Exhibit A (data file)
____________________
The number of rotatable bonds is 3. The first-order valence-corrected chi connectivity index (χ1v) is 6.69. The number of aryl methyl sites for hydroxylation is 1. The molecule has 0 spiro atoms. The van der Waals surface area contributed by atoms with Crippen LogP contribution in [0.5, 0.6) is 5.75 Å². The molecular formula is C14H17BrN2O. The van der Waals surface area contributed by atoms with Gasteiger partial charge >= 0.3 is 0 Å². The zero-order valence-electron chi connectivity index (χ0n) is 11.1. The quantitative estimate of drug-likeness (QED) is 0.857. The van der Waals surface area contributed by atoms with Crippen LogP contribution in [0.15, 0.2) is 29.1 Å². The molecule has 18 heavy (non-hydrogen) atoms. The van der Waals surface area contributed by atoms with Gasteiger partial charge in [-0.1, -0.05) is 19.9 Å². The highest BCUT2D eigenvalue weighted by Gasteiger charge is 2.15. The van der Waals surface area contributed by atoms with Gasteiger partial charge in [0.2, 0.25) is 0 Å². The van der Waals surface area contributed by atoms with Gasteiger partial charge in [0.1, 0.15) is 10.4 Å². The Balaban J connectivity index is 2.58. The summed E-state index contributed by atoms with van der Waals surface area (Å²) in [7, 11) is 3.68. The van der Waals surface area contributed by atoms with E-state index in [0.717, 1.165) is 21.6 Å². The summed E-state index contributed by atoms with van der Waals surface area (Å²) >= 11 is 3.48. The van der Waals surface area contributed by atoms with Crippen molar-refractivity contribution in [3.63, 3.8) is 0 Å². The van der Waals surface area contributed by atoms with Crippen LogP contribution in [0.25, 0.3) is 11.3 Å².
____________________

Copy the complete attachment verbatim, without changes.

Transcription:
The number of rotatable bonds is 3. The first-order valence-corrected chi connectivity index (χ1v) is 6.69. The number of aryl methyl sites for hydroxylation is 1. The molecule has 0 spiro atoms. The van der Waals surface area contributed by atoms with Crippen LogP contribution in [0.5, 0.6) is 5.75 Å². The molecular formula is C14H17BrN2O. The van der Waals surface area contributed by atoms with Gasteiger partial charge >= 0.3 is 0 Å². The zero-order valence-electron chi connectivity index (χ0n) is 11.1. The quantitative estimate of drug-likeness (QED) is 0.857. The van der Waals surface area contributed by atoms with Crippen LogP contribution in [0.15, 0.2) is 29.1 Å². The molecule has 18 heavy (non-hydrogen) atoms. The van der Waals surface area contributed by atoms with Gasteiger partial charge in [-0.1, -0.05) is 19.9 Å². The highest BCUT2D eigenvalue weighted by Gasteiger charge is 2.15. The van der Waals surface area contributed by atoms with Gasteiger partial charge in [0.2, 0.25) is 0 Å². The van der Waals surface area contributed by atoms with Gasteiger partial charge in [0.1, 0.15) is 10.4 Å². The Balaban J connectivity index is 2.58. The summed E-state index contributed by atoms with van der Waals surface area (Å²) in [7, 11) is 3.68. The van der Waals surface area contributed by atoms with E-state index in [0.717, 1.165) is 21.6 Å². The summed E-state index contributed by atoms with van der Waals surface area (Å²) >= 11 is 3.48. The van der Waals surface area contributed by atoms with Crippen molar-refractivity contribution in [3.63, 3.8) is 0 Å². The van der Waals surface area contributed by atoms with Crippen LogP contribution in [0.25, 0.3) is 11.3 Å².